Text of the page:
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20 May 2020
Haven apiarist or bee-keeper Kerrie Flett has suggested people grow a variety of flowers to extend a flowering season in efforts to encourage bees in the garden environment.
She said, in response to World Bee Day today, that bees were particularly attracted to blue, purple, violet, white and yellow flowers.
“Bees drink a lot of water, so it’s good to be able to provide a water source,” she said.
“This can be a pond or bird bath, and be sure there are some rocks or even shade cloth in the water source so the bees don’t drown.
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“Don’t use chemicals and pesticides because many of these can kill bees. If you must use them, try using them in the evening when the bees are back in their hives, avoiding contact.
“Don’t panic when you spot a bee close to you. Remain calm and walk away if they are particularly interested in you. Usually they are just going about their business.”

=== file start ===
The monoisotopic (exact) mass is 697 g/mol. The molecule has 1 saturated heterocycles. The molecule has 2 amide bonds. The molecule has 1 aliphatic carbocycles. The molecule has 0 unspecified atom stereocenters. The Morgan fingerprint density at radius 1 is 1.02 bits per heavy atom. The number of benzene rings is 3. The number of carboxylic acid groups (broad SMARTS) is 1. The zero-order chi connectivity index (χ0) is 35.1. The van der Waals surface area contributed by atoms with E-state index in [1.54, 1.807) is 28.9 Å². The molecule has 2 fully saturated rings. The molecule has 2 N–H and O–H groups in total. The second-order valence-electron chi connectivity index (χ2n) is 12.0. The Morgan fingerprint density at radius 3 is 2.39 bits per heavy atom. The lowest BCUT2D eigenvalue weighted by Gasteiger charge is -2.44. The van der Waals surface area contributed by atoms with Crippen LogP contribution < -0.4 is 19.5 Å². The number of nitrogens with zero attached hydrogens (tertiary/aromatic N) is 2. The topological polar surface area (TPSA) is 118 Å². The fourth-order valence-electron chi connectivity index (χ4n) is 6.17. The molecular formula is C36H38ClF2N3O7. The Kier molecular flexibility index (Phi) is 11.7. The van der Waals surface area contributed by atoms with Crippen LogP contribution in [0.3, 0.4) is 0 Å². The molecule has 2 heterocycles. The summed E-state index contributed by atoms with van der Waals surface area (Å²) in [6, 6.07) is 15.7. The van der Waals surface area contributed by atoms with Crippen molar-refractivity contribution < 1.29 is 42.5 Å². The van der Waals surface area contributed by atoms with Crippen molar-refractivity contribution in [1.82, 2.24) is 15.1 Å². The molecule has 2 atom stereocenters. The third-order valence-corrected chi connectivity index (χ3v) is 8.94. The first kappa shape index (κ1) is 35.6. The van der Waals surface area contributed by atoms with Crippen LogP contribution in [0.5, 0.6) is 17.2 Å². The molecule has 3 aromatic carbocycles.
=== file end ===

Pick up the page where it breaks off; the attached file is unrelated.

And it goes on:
Householders’ Options to Protect the Environment, HOPE, has been encouraging people around the world to get involved in an online Waggle Dance Challenge, in the lead-up to today.
The challenge is an Australian-led, global effort to raise awareness of the importance of bees for food and the environment.
Apart from European honey bees, which are important for commercial food crops as well as honey production, Australia is home to a vast variety of native bees, most of them solitary with unique pollen-gathering techniques.
The entire May 20, 2020 edition of The Weekly Advertiser is available online. READ IT HERE!